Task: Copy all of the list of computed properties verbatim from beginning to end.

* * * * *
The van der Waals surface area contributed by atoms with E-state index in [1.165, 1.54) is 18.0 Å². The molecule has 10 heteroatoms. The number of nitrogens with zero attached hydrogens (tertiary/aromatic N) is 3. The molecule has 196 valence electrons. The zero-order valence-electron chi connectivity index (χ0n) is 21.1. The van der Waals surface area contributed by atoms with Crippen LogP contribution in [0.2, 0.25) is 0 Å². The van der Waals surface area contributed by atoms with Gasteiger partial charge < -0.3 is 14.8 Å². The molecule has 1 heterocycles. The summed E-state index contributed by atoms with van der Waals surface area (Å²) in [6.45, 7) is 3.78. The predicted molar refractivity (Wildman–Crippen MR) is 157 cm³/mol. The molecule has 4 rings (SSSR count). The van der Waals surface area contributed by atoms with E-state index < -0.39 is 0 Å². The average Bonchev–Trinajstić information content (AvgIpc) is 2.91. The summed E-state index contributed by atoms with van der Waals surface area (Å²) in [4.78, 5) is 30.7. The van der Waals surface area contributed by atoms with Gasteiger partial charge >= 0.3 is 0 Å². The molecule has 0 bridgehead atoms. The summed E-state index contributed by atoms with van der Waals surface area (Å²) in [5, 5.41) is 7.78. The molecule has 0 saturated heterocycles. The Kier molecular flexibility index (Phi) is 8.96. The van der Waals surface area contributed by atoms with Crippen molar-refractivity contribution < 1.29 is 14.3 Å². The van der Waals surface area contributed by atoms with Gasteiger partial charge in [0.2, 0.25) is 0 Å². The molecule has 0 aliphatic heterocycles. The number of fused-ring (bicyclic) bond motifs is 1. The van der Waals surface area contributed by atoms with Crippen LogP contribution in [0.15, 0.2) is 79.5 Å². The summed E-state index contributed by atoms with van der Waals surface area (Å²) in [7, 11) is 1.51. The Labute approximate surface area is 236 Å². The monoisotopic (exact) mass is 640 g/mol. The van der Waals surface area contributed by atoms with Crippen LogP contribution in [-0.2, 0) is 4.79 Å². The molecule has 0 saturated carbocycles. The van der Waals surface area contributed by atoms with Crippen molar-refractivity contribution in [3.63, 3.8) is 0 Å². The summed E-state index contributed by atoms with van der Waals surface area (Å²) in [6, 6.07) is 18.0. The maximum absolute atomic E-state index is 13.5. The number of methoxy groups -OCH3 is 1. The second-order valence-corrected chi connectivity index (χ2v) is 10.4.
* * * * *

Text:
The van der Waals surface area contributed by atoms with E-state index in [1.165, 1.54) is 18.0 Å². The molecule has 10 heteroatoms. The number of nitrogens with zero attached hydrogens (tertiary/aromatic N) is 3. The molecule has 196 valence electrons. The zero-order valence-electron chi connectivity index (χ0n) is 21.1. The van der Waals surface area contributed by atoms with Crippen LogP contribution in [0.2, 0.25) is 0 Å². The van der Waals surface area contributed by atoms with Gasteiger partial charge < -0.3 is 14.8 Å². The molecule has 1 heterocycles. The summed E-state index contributed by atoms with van der Waals surface area (Å²) in [6.45, 7) is 3.78. The predicted molar refractivity (Wildman–Crippen MR) is 157 cm³/mol. The molecule has 4 rings (SSSR count). The van der Waals surface area contributed by atoms with E-state index < -0.39 is 0 Å². The average Bonchev–Trinajstić information content (AvgIpc) is 2.91. The summed E-state index contributed by atoms with van der Waals surface area (Å²) in [4.78, 5) is 30.7. The van der Waals surface area contributed by atoms with Gasteiger partial charge >= 0.3 is 0 Å². The molecule has 0 bridgehead atoms. The summed E-state index contributed by atoms with van der Waals surface area (Å²) in [5, 5.41) is 7.78. The molecule has 0 saturated heterocycles. The Kier molecular flexibility index (Phi) is 8.96. The van der Waals surface area contributed by atoms with Crippen molar-refractivity contribution < 1.29 is 14.3 Å². The van der Waals surface area contributed by atoms with Gasteiger partial charge in [0.2, 0.25) is 0 Å². The molecule has 0 aliphatic heterocycles. The number of fused-ring (bicyclic) bond motifs is 1. The van der Waals surface area contributed by atoms with Crippen LogP contribution in [0.15, 0.2) is 79.5 Å². The summed E-state index contributed by atoms with van der Waals surface area (Å²) in [7, 11) is 1.51. The Labute approximate surface area is 236 Å². The monoisotopic (exact) mass is 640 g/mol. The van der Waals surface area contributed by atoms with Crippen LogP contribution in [-0.2, 0) is 4.79 Å². The molecule has 0 saturated carbocycles. The van der Waals surface area contributed by atoms with Crippen molar-refractivity contribution in [3.63, 3.8) is 0 Å². The summed E-state index contributed by atoms with van der Waals surface area (Å²) in [6, 6.07) is 18.0. The maximum absolute atomic E-state index is 13.5. The number of methoxy groups -OCH3 is 1. The second-order valence-corrected chi connectivity index (χ2v) is 10.4.